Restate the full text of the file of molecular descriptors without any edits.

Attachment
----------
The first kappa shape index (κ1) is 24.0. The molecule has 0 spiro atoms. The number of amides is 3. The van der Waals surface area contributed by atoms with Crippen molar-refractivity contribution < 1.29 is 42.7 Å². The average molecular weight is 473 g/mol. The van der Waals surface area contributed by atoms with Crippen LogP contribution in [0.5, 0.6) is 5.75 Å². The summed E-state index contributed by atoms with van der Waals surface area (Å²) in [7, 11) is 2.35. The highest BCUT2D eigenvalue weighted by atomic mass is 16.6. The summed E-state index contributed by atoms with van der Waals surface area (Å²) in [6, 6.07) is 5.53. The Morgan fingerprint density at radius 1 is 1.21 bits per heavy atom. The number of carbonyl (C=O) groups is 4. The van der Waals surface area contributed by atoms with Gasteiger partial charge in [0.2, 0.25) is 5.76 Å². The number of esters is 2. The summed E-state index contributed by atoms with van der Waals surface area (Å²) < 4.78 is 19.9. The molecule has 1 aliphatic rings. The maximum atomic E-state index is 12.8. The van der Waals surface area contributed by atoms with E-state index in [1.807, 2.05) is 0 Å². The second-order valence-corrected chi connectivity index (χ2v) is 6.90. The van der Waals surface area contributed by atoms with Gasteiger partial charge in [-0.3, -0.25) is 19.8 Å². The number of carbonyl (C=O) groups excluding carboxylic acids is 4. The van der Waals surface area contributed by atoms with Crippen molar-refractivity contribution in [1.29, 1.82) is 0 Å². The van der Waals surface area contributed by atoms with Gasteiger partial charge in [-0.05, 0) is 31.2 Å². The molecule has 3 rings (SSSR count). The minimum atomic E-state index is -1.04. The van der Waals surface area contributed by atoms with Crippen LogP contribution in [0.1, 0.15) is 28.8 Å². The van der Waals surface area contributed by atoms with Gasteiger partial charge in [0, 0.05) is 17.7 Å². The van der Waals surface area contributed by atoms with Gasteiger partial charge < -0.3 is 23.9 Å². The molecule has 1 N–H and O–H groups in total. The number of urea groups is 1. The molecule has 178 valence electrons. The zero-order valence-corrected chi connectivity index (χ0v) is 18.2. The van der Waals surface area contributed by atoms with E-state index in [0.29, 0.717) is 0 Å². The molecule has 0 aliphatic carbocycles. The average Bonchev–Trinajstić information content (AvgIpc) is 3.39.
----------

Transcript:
The first kappa shape index (κ1) is 24.0. The molecule has 0 spiro atoms. The number of amides is 3. The van der Waals surface area contributed by atoms with Crippen molar-refractivity contribution < 1.29 is 42.7 Å². The average molecular weight is 473 g/mol. The van der Waals surface area contributed by atoms with Crippen LogP contribution in [0.5, 0.6) is 5.75 Å². The summed E-state index contributed by atoms with van der Waals surface area (Å²) in [7, 11) is 2.35. The highest BCUT2D eigenvalue weighted by atomic mass is 16.6. The summed E-state index contributed by atoms with van der Waals surface area (Å²) in [6, 6.07) is 5.53. The Morgan fingerprint density at radius 1 is 1.21 bits per heavy atom. The number of carbonyl (C=O) groups is 4. The van der Waals surface area contributed by atoms with Gasteiger partial charge in [0.2, 0.25) is 5.76 Å². The number of esters is 2. The summed E-state index contributed by atoms with van der Waals surface area (Å²) < 4.78 is 19.9. The molecule has 1 aliphatic rings. The maximum atomic E-state index is 12.8. The van der Waals surface area contributed by atoms with E-state index in [1.807, 2.05) is 0 Å². The second-order valence-corrected chi connectivity index (χ2v) is 6.90. The van der Waals surface area contributed by atoms with Gasteiger partial charge in [-0.3, -0.25) is 19.8 Å². The number of carbonyl (C=O) groups excluding carboxylic acids is 4. The van der Waals surface area contributed by atoms with Crippen molar-refractivity contribution in [1.29, 1.82) is 0 Å². The van der Waals surface area contributed by atoms with Gasteiger partial charge in [-0.05, 0) is 31.2 Å². The molecule has 3 rings (SSSR count). The minimum atomic E-state index is -1.04. The van der Waals surface area contributed by atoms with Crippen LogP contribution in [0.1, 0.15) is 28.8 Å². The van der Waals surface area contributed by atoms with Gasteiger partial charge in [0, 0.05) is 17.7 Å². The van der Waals surface area contributed by atoms with Gasteiger partial charge < -0.3 is 23.9 Å². The molecule has 1 N–H and O–H groups in total. The number of urea groups is 1. The molecule has 178 valence electrons. The zero-order valence-corrected chi connectivity index (χ0v) is 18.2. The van der Waals surface area contributed by atoms with E-state index in [0.29, 0.717) is 0 Å². The molecule has 0 aliphatic carbocycles. The average Bonchev–Trinajstić information content (AvgIpc) is 3.39.